Anyone who imagined that, with the clock running down on his tenure in the White House and America's attention concentrated on the election of his successor, George Bush could do no more serious damage to America's reputation in the world must now surely be rueing their complacency.
At the weekend, President Bush vetoed a bill that would have specified what CIA interrogation techniques can legitimately be used against suspected terrorists. The intelligence bill, passed by the Democrat-controlled Congress, would have limited CIA interrogators to the 19 techniques allowed in the 2006 Army Field Manual. This would have ruled out methods such as simulated drowning ("waterboarding"), sensory deprivation, mock executions, hypothermia, beating, burning, electric shocks and sexual abuse.
Whether such techniques constitute "torture" or not (and the Bush administration is pretty much alone in believing that they do not), the dishonesty of the President's position is glaring. He claims that the bill "would take away one of the most valuable tools in the war on terror" and argues "this program has produced critical intelligence that has helped us prevent a number of attacks". If such techniques are so useful, why did he consent to a previous bill in 2005 that outlawed their use by military, as opposed to CIA, personnel?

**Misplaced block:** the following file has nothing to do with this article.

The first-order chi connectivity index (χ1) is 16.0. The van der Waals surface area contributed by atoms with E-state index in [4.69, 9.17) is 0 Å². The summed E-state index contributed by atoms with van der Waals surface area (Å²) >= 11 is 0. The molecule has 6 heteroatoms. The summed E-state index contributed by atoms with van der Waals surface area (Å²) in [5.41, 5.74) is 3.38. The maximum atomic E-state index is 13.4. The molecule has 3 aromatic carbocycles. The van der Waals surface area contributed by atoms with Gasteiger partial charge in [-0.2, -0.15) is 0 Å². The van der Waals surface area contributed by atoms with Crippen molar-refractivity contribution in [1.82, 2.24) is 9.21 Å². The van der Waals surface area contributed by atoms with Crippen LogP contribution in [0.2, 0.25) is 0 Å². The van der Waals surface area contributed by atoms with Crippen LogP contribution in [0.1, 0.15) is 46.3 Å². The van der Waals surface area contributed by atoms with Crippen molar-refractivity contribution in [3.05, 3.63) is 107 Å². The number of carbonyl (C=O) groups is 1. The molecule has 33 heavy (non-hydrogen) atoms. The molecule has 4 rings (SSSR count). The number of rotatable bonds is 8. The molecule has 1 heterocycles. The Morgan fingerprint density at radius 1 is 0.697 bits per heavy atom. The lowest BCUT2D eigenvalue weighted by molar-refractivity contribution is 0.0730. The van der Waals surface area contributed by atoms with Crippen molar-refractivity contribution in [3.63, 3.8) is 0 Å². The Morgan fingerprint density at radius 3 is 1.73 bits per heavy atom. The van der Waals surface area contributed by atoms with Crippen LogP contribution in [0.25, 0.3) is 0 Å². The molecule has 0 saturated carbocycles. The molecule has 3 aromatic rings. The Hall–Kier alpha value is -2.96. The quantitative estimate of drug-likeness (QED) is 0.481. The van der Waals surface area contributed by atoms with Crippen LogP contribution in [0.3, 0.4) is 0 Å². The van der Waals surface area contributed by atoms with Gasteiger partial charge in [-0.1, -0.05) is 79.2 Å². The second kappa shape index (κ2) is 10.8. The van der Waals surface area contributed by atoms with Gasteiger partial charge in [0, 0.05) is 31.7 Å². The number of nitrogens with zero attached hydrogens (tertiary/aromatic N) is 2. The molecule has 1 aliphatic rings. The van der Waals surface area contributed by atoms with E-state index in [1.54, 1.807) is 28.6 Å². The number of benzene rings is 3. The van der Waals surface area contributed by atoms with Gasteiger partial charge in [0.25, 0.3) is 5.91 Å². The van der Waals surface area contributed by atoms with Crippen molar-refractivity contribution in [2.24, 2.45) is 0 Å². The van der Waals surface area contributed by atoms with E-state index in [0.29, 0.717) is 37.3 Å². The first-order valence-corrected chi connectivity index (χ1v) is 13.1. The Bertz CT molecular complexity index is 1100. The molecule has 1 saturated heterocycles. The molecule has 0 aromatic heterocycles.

Moreover, Mr Bush provides no evidence to support his argument that such techniques have yielded results. In fact, all the evidence points the other way. The CIA publicly admitted last month that it water-boarded three terror suspects between 2002 and 2003 and recorded the sessions. But now those tapes have mysteriously been destroyed. If the information gleaned from these interrogations was so manifestly "critical", is it conceivable that they would have been destroyed?
The President shows no signs of understanding the damage done by giving free rein to interrogators. It is a sure-fire way to produce gross prisoner abuses of the sort we saw at Abu Ghraib in Baghdad. Mr Bush may claim until he is blue in the face that "we do not torture", but torture is exactly what his administration has facilitated with its disgracefully relaxed attitude to constraining interrogators.
This latest veto by Mr Bush is another example of a recurrent theme in his Presidency: a disregard for the international rule of law and a fatal indifference to how America is viewed by the rest of the world. This self-declared patriot who wraps himself in the Stars and Stripes at every opportunity has actually done as much as any American in recent years to undermine the values his country claims to stand for.